Two Australian ifm employees have discovered ifm sensors in Sydney, in an unexpected place. They shared their discovery with their colleagues in the wider ifm group of companies.
With over five million citizens, Sydney, the capital city founded in the 18th century, is Australia’s largest city. During a relaxed evening walk after work, ifm colleagues Dan Buzatu and Aditya Kunder discovered several ifm sensors on the bridge of a terminal for international arrivals and departures. The terminal is located on the site where the first colonialists landed in 1788.
Only a few hundred metres away is the Sydney Harbour Bridge. Directly opposite the location of the sensors is the Sydney Opera House, considered by many to be a marvel of architecture in the modern world. Before COVID-19, the terminal was mainly used by famous and luxurious cruise ships, such as The Queen Elizabeth.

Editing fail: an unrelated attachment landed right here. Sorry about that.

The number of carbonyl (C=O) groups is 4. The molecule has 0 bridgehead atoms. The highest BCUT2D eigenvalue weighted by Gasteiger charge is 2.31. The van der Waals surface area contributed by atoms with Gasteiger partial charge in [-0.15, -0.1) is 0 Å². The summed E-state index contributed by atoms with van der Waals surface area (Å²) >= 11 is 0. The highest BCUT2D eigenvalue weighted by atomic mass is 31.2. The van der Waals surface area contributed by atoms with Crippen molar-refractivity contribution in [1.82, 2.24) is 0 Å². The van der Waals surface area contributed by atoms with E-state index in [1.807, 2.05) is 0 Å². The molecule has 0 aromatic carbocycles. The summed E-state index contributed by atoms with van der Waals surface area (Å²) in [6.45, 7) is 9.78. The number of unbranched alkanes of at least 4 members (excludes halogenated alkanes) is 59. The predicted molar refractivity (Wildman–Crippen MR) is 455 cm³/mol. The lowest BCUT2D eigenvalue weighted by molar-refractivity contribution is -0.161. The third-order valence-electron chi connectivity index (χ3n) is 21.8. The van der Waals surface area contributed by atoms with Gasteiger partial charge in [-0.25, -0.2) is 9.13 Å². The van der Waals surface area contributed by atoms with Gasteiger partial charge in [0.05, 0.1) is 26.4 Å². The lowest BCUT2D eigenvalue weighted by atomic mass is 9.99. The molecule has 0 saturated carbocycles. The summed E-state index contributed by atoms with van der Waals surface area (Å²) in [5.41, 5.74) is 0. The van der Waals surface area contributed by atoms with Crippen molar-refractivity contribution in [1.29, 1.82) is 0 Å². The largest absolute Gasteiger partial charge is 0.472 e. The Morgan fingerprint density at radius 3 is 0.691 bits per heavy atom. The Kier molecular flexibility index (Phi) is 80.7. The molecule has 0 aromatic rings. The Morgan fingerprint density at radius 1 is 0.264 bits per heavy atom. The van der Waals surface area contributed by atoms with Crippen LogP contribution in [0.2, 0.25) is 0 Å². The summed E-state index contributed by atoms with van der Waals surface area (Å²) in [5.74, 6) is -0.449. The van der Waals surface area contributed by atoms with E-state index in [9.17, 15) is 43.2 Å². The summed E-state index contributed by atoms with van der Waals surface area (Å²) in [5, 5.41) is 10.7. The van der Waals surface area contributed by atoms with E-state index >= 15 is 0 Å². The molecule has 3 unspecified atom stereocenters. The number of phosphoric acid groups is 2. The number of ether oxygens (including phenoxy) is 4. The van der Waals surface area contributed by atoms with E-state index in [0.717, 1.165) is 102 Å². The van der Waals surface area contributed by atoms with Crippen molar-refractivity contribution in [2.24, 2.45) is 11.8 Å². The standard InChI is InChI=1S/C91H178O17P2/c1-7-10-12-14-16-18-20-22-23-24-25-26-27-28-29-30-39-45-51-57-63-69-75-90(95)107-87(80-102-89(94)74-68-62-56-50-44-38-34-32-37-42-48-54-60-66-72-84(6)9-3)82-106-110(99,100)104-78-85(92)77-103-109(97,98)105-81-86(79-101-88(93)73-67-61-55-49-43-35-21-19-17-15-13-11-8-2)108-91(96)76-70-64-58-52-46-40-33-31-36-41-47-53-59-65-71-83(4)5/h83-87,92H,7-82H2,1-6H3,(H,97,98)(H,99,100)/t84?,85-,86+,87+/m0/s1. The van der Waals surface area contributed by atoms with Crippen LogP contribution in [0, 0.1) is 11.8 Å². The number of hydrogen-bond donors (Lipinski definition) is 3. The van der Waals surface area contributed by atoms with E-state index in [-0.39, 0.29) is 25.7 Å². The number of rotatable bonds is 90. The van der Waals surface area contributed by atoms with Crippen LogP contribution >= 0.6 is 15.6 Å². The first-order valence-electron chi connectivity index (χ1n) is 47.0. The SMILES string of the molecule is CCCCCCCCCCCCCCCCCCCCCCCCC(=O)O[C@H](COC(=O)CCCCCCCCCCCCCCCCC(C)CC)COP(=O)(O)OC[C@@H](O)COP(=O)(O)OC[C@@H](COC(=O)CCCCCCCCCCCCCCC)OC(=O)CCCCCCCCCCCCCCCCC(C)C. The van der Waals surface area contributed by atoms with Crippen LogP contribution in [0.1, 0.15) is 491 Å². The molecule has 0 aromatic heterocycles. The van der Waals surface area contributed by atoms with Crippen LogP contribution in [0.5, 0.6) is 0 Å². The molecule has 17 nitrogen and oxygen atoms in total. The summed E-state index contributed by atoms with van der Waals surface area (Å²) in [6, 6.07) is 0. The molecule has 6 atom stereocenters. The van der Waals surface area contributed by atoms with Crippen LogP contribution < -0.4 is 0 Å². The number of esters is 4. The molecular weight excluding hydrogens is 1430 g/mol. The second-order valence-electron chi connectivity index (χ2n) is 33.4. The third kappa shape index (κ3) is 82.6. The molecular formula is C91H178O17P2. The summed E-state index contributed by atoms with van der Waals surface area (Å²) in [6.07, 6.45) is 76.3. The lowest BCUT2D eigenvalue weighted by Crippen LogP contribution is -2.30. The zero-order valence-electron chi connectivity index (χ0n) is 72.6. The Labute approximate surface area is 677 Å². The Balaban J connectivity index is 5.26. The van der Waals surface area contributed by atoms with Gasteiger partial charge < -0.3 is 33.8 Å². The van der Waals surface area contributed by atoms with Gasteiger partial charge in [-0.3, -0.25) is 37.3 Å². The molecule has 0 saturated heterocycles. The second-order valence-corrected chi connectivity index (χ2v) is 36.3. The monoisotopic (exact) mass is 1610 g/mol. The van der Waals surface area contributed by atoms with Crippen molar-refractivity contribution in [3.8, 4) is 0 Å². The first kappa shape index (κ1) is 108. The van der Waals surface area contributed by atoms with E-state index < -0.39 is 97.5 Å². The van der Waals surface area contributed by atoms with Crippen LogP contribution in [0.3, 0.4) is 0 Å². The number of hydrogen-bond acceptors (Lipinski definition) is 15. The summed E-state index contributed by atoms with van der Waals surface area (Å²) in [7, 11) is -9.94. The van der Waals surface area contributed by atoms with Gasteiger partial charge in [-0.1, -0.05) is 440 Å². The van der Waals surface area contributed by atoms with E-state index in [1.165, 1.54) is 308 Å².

Curiosity about how the bridge might work drove the two to take a closer look.
They immediately noticed that the bridge was underneath equipped with inductive ifm sensors and cables. Because of the distances, they could not see the type labels, but they quickly counted about 6 O1D and 12 M30 ifm sensors. The bridge was built by a Spanish company called Adelete.
Impressed by their unexpected find, and especially by the location and the historical importance of the site, the two ifm colleagues felt the urge to tell by-standing people about their find and its functions. They spent so much time inspecting the bridge that they were getting afraid their curiosity might be misinterpreted.
In conclusion, Dan Buzatu shared a view with which we can only agree. It is nice to see that the ifm group of companies can be found all over the world.